Titus Andronicus - Local Business (2012)
“Okay I think by now we’ve established / everything is inherently worthless”
With those opening words from “Ecce Homo,” thus begins Local Business, the highly anticipated third LP from New Jersey punks Titus Andronicus. It’s a kicker of an opening line, and one that should resonate with anyone who has followed the band over the past five years. This is, after all, a band that named the closing track on their first LP after Albert Camus, and that proudly proclaimed on 2010’s The Monitor that “nothing means anything anymore.” And yet, despite the existential leanings of frontman Patrick Stickles’ lyrical pen, Titus Andronicus’ music has often flown flagrantly in the face of nihilist ideology. The band’s first two records, the previously mentioned album-of-the-decade contender The Monitor and its older, lo-fi cousin The Airing Of Grievances, were thoroughly life-affirming albums at heart. By sheer virtue of their conceptual depth, unbridled ambition, and fully-realized orchestration, they suggested the possibility of transcendence from the meaningless void of existence that Stickles’ lyrics described.
Now, with Local Business, that possibility has dissipated into the same void from whence it came. On the first listen, that opening line seems like a sarcastic jab at the band’s trademark lyrical aesthetic, which I don’t doubt was Stickles’ intention. By the end of the record, however, it feels more like an admission of defeat. This is not for a lack of capability, but it does seem to be due to a lack of effort. For a record by a band in their creative and commercial prime, Local Business feels frustratingly hollow and undeveloped, particularly on a musical level. From the opening one-two punch of “Ecce Homo” and “Still Life With Hot Deuce On Silver Platter” to the three-song suite that surrounds the eight minute epic “My Eating Disorder,” Local Business retains the compositional depth that the band has become great at, but without the instrumental flourishes, shoegaze-influenced production elements, or pace-keeping samples that made their past two records great. In other words, on a musical level at least, Local Business is a straightforward rock album.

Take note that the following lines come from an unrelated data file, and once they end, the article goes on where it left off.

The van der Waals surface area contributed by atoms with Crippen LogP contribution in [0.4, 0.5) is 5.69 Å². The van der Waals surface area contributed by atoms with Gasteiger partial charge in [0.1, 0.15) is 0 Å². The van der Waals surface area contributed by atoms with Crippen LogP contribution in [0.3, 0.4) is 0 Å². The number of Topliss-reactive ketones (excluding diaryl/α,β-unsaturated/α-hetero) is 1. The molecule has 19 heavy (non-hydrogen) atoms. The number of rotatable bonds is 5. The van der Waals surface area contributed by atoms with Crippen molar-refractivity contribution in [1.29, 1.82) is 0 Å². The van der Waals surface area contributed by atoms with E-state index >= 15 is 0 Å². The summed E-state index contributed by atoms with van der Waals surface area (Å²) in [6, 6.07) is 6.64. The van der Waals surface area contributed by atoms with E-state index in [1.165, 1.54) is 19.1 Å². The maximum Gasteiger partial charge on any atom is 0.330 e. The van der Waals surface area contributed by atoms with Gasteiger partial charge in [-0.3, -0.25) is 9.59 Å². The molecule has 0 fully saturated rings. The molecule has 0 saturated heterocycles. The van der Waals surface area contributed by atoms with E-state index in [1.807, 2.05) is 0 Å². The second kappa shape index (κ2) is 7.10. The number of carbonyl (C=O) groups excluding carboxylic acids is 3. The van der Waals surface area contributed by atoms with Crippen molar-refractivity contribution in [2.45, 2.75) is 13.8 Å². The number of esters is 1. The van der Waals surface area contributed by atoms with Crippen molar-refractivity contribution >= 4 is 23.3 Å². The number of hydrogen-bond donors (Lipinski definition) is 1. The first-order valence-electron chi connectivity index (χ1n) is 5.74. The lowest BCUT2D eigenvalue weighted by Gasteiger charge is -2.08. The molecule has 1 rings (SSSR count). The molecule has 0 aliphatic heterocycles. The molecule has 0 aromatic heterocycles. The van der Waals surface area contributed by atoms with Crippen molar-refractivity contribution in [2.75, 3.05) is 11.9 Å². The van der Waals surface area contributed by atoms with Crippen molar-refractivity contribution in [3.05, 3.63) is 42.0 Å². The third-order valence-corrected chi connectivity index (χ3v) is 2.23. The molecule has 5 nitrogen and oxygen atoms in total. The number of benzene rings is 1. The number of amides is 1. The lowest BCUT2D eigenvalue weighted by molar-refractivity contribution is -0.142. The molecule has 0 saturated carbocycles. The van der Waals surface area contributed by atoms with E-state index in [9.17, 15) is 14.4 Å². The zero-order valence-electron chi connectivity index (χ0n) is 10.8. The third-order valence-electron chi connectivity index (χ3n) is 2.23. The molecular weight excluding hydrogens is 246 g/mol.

Titus Andronicus’ intentions are understandable, given their circumstances. Since 2010, the band has lost members including their violin player/guitarist Amy Klein, who brought a much-needed female energy and accomplished musicianship to their brash and boyish sound. Now that they’re gone, the album feels much like what one might expect five post-adolescent men with guitars to sound like if you put them in a room, sans any semblance of grit. This approach works if you view Titus Andronicus among the lineage of no-bullshit guitar bands like The Replacements and The Hold Steady, but if you’re like me and you appreciated Titus Andronicus’ occasionally pretentious musical tendencies, this record will let you down. And yet, precisely because of how ambitious their previous material was, the decision to work in a simpler musical format is understandable, if not entirely forgivable.